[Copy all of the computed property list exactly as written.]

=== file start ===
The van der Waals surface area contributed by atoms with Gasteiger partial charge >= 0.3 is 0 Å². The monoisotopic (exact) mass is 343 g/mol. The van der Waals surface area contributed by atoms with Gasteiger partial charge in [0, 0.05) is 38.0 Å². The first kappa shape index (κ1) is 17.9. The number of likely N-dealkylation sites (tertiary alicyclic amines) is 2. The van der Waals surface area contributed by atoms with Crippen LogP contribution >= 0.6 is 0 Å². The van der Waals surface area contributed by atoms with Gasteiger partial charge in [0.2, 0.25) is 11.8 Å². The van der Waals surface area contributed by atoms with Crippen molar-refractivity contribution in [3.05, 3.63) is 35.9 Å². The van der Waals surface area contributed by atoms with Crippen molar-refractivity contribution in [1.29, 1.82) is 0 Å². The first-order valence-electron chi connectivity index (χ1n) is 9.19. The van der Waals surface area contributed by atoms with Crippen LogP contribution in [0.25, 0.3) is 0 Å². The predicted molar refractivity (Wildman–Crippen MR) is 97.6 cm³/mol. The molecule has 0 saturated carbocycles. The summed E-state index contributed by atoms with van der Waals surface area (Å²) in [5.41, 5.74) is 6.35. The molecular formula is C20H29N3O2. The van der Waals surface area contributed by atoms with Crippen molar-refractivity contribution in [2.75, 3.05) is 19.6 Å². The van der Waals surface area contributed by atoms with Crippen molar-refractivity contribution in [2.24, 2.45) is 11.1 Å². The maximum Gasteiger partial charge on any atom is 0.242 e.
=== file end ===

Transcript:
The van der Waals surface area contributed by atoms with Gasteiger partial charge >= 0.3 is 0 Å². The monoisotopic (exact) mass is 343 g/mol. The van der Waals surface area contributed by atoms with Gasteiger partial charge in [0, 0.05) is 38.0 Å². The first kappa shape index (κ1) is 17.9. The number of likely N-dealkylation sites (tertiary alicyclic amines) is 2. The van der Waals surface area contributed by atoms with Crippen LogP contribution >= 0.6 is 0 Å². The van der Waals surface area contributed by atoms with Gasteiger partial charge in [0.2, 0.25) is 11.8 Å². The van der Waals surface area contributed by atoms with Crippen molar-refractivity contribution in [3.05, 3.63) is 35.9 Å². The van der Waals surface area contributed by atoms with Crippen molar-refractivity contribution in [1.29, 1.82) is 0 Å². The first-order valence-electron chi connectivity index (χ1n) is 9.19. The van der Waals surface area contributed by atoms with Crippen LogP contribution in [0.25, 0.3) is 0 Å². The predicted molar refractivity (Wildman–Crippen MR) is 97.6 cm³/mol. The molecule has 0 saturated carbocycles. The summed E-state index contributed by atoms with van der Waals surface area (Å²) in [5.41, 5.74) is 6.35. The molecular formula is C20H29N3O2. The van der Waals surface area contributed by atoms with Crippen molar-refractivity contribution in [2.75, 3.05) is 19.6 Å². The van der Waals surface area contributed by atoms with Crippen molar-refractivity contribution in [2.24, 2.45) is 11.1 Å². The maximum Gasteiger partial charge on any atom is 0.242 e.